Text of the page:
10:30 AM: This was fun and exciting. I entered one of the results from the SSS backward. I just had the players switch seats and then started to do computer things. (Registration was working on sorting out the last two sign-ups for Modern Mayhem because they had some issues with their Modern Passes.) I change the pairings in WER, click “Done”, and get an error message along the lines of “All players need to be matched.” (They are all matched.) All of sudden, all 120-some players in the event appeared in the list of unmatched players, and the only actual pairing is the most recent one I entered manually. I’ll deal with this after Modern Mayhem fires.

10:34 AM: I get the last registration slips for Modern Mayhem, get those players entered, and get pairings out for Round 1. Time to work on this SSS problem. I grabbed the copy of pairings by table and tried to re-match the first two players. Nothing happens. I mean, I click the buttons to enter the pairing, and the players don’t show up in the column of pairings or leave the list of unmatched players. I start to estimate how long it’s going to take me to rebuild the event and then I try clicking a few more buttons. I hit enter from the (empty) search box on the pairings side, and everyone reappears, including my two attempts to re-match table 1, which are now tables 63 and 64. The unmatched player list is still full. I delete the two extra instances of that match, and the unmatched player list is now, suddenly and magically, empty. I click “Done” again. It works this time. That was close.

10:44 AM: The first slips from the Eternal Weekend Trial make their way to me. I get through those and the registration slips for 11 AM Turbo Sealed. There are 7 of them so far.

10:47 AM: Gorilla Todd appears in front of my stage with a cold, fizzy Diet Pepsi and my wallet.

10:53 AM: Three slips still out in the Eternal Weekend Trial. Some Round 2 SSS slips have appeared, but I’m going to leave those in the basket for a few minutes.

11:02 AM: I go to start the Turbo Sealed event, which is only one round, and I realized that there wasn’t an “Enrollment Complete” button. Whoever sanctioned the event sanctioned it as “Player List Only.” This means I can’t pair. I sanction a new event, export the player list from the old file and import it into the new file, and create pairings for Round 1. It takes about a minute. The HJ of the event gets seatings and pairings at the same time. It’s on yellow paper. The next event that fires will also be on yellow paper. Since this event is only one round, I won’t have to do anything else with this event until I have free time to enter the results.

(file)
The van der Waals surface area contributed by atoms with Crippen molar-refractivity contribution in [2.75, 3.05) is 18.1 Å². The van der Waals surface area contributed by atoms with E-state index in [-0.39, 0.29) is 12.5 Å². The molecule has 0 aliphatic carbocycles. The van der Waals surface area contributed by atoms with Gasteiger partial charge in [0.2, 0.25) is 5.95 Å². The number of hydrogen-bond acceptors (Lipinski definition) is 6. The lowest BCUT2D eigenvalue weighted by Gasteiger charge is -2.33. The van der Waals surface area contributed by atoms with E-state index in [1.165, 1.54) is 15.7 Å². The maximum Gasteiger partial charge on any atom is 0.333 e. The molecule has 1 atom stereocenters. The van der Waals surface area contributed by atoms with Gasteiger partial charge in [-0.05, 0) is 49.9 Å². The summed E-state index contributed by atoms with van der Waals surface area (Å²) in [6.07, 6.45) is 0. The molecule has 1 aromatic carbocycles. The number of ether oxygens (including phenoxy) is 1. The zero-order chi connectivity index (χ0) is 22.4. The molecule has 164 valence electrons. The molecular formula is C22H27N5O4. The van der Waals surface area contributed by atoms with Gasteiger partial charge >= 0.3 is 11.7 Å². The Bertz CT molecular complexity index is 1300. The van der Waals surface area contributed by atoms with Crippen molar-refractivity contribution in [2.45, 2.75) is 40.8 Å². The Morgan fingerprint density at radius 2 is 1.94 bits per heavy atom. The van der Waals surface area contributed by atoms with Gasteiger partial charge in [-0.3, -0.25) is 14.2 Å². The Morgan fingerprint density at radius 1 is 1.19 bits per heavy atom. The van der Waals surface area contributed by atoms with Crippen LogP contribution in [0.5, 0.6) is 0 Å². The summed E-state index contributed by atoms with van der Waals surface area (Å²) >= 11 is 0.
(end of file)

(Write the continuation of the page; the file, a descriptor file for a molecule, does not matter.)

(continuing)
11:24 AM: I band up the rest of the registration slips from the morning events and the match result slips from the first few completed rounds. In the process, I cut my thumb on a piece of pink paper.

11:29 AM: There are two slips left out in the SSS round, and I have to pee sooooooo bad. The 11:30 AM Vintage Plus event has one player registered, so it’s not going to fire. Vintage hasn’t fired all weekend :(

11:36 AM: SSS Round 3 pairs. I really have to pee, but now there are only two slips out in Modern Mayhem. I band up some more slips and drop them in my filing cabinet. There isn’t an event at noon—the next event is the 12:30 PM Standard Plus. I open up that file and start enrolling players.

11:43 AM: Modern Mayhem Round 2 pairs. I sprint off the stage. Brb.